For example, although the 1990-91 recession was relatively mild, multifamily construction fell by more than 20%. This was less the result of recession, however, than the Tax Reform Act of 1986 and the overbuilding of the 1980s, to which the industry was still adjusting. Hence, that experience sheds little light on how today's industry would be affected by an economic downturn.

Similarly, the recession of 1981-82 is also not a very useful guide since today's apartment industry looks quite different. Compared with the early 1980s, there are more large, well-capitalized owners and managers. Apartment finance is now better able to tap the capital markets through mortgage securitization and REITs. And perhaps most importantly, better information is available to everyone, including lenders, which should mitigate the level of overbuilding that can occur.

Even though the direct experience of previous downturns offers little help, we can get some insight by looking at the industry's performance in the current economic expansion. And current performance suggests that the sector is indeed less volatile now than in the past and more able to withstand a downturn.

One helpful metric is multifamily investment as a share of GDP (see chart). For industries that tend to fluctuate more than the overall economy, as apartments do, this ratio will vary considerably, rising during an expansion and falling during a contraction. But looking at 1993 to the present, we find that the sector has been relatively stable.

That is, multifamily investment has gradually increased to the current plateau, with very little variation around the general trend. This is in direct contrast to the 1975-1982 period - prior to the impact of the 1980s tax changes and the 1990s recovery - when multifamily investment was significantly more volatile.

Statistical analysis confirms this casual observation. If we identify a trend line for each of the two periods and measure how close the actual multifamily investment/GDP ratio is to those lines, we find that the trend lines explain less than 25% of the variation in the multifamily share of GDP in the 1975-82 period, but almost 85% of the variation from 1993 to the present.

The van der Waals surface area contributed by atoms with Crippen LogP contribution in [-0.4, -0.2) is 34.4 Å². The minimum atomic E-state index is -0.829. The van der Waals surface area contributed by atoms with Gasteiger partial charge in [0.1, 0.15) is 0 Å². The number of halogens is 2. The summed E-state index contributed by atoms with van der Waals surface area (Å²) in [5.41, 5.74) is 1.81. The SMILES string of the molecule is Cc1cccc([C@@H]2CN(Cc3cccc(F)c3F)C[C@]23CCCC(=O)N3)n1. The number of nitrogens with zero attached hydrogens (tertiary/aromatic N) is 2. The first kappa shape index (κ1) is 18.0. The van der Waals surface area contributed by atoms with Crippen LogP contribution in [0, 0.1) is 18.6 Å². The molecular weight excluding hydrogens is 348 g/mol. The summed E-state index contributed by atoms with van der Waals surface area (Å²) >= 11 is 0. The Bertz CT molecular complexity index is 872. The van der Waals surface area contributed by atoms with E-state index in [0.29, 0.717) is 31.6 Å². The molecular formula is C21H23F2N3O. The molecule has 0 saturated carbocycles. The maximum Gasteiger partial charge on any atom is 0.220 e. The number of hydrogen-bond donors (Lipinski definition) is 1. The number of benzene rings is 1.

There are other reasons the apartment industry could be better shielded against the next economic downturn. First, demographic and lifestyle changes, especially the desirability of intown locations, should remain favorable for apartments in the near term. Two of the groups most likely to select apartment living over the next 10 years are people in their mid-20s and empty nesters in their 50s., which all happen to be two of the fastest growing age groups.

Second, NMHC's recent "Capital Upgrading to Apartments" report projects an increase in apartment upgrading. This should help to take up some of the slack from any decline in new construction that would take place during a recession.

Finally, we are starting off from a better position this time around because of the simple fact that today's rental markets are tight instead of already overbuilt, which should mitigate the decline in demand associated with a downturn in the national economy.

A few words of caution Some caveats are in order, however. First, the recent evidence only covers the expansion, so this conclusion is as yet untested. Second, even if the multifamily share of GDP holds steady, a decline in GDP means a decline in multifamily investment.

A downturn is still a downturn, and fewer new units will be built. But all in all, the multifamily sector is well-positioned to weather the inevitable slowdown of this unprecedented economic growth.